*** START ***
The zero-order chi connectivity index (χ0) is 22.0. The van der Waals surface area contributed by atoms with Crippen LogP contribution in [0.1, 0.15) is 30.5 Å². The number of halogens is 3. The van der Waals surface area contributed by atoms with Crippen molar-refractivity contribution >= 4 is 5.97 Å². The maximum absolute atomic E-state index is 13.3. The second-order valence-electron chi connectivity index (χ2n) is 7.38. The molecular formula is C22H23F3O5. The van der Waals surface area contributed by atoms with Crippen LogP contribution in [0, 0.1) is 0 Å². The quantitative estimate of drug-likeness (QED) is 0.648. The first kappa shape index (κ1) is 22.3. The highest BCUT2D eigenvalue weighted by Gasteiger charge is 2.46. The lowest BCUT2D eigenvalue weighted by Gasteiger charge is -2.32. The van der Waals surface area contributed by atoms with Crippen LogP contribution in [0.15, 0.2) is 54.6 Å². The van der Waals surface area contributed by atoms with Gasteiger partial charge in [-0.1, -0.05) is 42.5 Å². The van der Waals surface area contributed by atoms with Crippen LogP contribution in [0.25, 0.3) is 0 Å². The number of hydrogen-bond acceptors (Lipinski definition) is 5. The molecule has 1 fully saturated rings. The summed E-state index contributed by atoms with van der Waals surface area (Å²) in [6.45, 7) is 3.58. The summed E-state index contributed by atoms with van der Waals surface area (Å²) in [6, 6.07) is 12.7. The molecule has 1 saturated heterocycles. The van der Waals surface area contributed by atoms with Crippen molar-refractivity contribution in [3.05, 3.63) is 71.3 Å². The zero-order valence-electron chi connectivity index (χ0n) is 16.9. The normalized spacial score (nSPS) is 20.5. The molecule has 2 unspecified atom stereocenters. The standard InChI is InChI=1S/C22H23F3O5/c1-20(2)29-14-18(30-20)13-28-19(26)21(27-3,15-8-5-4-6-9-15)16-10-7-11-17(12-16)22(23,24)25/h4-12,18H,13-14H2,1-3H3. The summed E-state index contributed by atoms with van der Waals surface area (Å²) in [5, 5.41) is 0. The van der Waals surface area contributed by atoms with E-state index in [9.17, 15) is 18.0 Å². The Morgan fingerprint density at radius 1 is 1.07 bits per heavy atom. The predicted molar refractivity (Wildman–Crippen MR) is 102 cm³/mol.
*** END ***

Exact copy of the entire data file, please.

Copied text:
The zero-order chi connectivity index (χ0) is 22.0. The van der Waals surface area contributed by atoms with Crippen LogP contribution in [0.1, 0.15) is 30.5 Å². The number of halogens is 3. The van der Waals surface area contributed by atoms with Crippen molar-refractivity contribution >= 4 is 5.97 Å². The maximum absolute atomic E-state index is 13.3. The second-order valence-electron chi connectivity index (χ2n) is 7.38. The molecular formula is C22H23F3O5. The van der Waals surface area contributed by atoms with Crippen LogP contribution in [0, 0.1) is 0 Å². The quantitative estimate of drug-likeness (QED) is 0.648. The first kappa shape index (κ1) is 22.3. The highest BCUT2D eigenvalue weighted by Gasteiger charge is 2.46. The lowest BCUT2D eigenvalue weighted by Gasteiger charge is -2.32. The van der Waals surface area contributed by atoms with Crippen LogP contribution in [0.15, 0.2) is 54.6 Å². The van der Waals surface area contributed by atoms with Gasteiger partial charge in [-0.1, -0.05) is 42.5 Å². The van der Waals surface area contributed by atoms with Crippen LogP contribution in [0.25, 0.3) is 0 Å². The number of hydrogen-bond acceptors (Lipinski definition) is 5. The molecule has 1 fully saturated rings. The summed E-state index contributed by atoms with van der Waals surface area (Å²) in [6.45, 7) is 3.58. The summed E-state index contributed by atoms with van der Waals surface area (Å²) in [6, 6.07) is 12.7. The molecule has 1 saturated heterocycles. The van der Waals surface area contributed by atoms with Crippen molar-refractivity contribution in [3.05, 3.63) is 71.3 Å². The zero-order valence-electron chi connectivity index (χ0n) is 16.9. The normalized spacial score (nSPS) is 20.5. The molecule has 2 unspecified atom stereocenters. The standard InChI is InChI=1S/C22H23F3O5/c1-20(2)29-14-18(30-20)13-28-19(26)21(27-3,15-8-5-4-6-9-15)16-10-7-11-17(12-16)22(23,24)25/h4-12,18H,13-14H2,1-3H3. The summed E-state index contributed by atoms with van der Waals surface area (Å²) in [5, 5.41) is 0. The van der Waals surface area contributed by atoms with E-state index in [9.17, 15) is 18.0 Å². The Morgan fingerprint density at radius 1 is 1.07 bits per heavy atom. The predicted molar refractivity (Wildman–Crippen MR) is 102 cm³/mol.